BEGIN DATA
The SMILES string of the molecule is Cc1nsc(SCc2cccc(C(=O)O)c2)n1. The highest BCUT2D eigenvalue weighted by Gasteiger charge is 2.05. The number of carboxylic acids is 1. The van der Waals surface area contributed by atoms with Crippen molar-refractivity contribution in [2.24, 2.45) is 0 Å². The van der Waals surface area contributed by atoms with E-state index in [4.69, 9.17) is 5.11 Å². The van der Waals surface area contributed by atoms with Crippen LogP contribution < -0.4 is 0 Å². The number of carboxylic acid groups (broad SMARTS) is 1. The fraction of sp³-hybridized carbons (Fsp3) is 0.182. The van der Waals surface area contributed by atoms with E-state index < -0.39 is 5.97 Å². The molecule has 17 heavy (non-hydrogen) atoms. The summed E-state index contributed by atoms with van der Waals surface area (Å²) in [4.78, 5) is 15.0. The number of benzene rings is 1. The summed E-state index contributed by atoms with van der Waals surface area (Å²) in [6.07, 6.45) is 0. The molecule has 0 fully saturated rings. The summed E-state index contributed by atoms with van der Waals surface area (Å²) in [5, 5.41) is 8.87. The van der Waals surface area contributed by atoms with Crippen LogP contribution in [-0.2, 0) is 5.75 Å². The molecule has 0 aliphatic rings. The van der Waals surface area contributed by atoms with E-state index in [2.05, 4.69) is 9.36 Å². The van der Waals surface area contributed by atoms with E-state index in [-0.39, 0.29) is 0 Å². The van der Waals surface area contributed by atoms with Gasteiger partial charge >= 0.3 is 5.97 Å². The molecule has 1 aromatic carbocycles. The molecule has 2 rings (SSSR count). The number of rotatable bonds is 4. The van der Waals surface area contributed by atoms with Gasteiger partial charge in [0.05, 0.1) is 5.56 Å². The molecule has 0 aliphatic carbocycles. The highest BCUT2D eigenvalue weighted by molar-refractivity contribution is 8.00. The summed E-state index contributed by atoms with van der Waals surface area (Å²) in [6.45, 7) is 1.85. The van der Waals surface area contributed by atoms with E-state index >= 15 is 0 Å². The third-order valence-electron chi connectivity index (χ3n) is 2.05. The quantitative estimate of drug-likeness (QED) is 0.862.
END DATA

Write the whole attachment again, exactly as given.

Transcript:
The SMILES string of the molecule is Cc1nsc(SCc2cccc(C(=O)O)c2)n1. The highest BCUT2D eigenvalue weighted by Gasteiger charge is 2.05. The number of carboxylic acids is 1. The van der Waals surface area contributed by atoms with Crippen molar-refractivity contribution in [2.24, 2.45) is 0 Å². The van der Waals surface area contributed by atoms with E-state index in [4.69, 9.17) is 5.11 Å². The van der Waals surface area contributed by atoms with Crippen LogP contribution < -0.4 is 0 Å². The number of carboxylic acid groups (broad SMARTS) is 1. The fraction of sp³-hybridized carbons (Fsp3) is 0.182. The van der Waals surface area contributed by atoms with E-state index < -0.39 is 5.97 Å². The molecule has 17 heavy (non-hydrogen) atoms. The summed E-state index contributed by atoms with van der Waals surface area (Å²) in [4.78, 5) is 15.0. The number of benzene rings is 1. The summed E-state index contributed by atoms with van der Waals surface area (Å²) in [6.07, 6.45) is 0. The molecule has 0 fully saturated rings. The summed E-state index contributed by atoms with van der Waals surface area (Å²) in [5, 5.41) is 8.87. The van der Waals surface area contributed by atoms with Crippen LogP contribution in [-0.2, 0) is 5.75 Å². The molecule has 0 aliphatic rings. The van der Waals surface area contributed by atoms with E-state index in [2.05, 4.69) is 9.36 Å². The van der Waals surface area contributed by atoms with E-state index in [-0.39, 0.29) is 0 Å². The van der Waals surface area contributed by atoms with Gasteiger partial charge >= 0.3 is 5.97 Å². The molecule has 1 aromatic carbocycles. The molecule has 2 rings (SSSR count). The number of rotatable bonds is 4. The van der Waals surface area contributed by atoms with Gasteiger partial charge in [0.05, 0.1) is 5.56 Å². The molecule has 0 aliphatic carbocycles. The highest BCUT2D eigenvalue weighted by molar-refractivity contribution is 8.00. The summed E-state index contributed by atoms with van der Waals surface area (Å²) in [6.45, 7) is 1.85. The van der Waals surface area contributed by atoms with E-state index >= 15 is 0 Å². The third-order valence-electron chi connectivity index (χ3n) is 2.05. The quantitative estimate of drug-likeness (QED) is 0.862.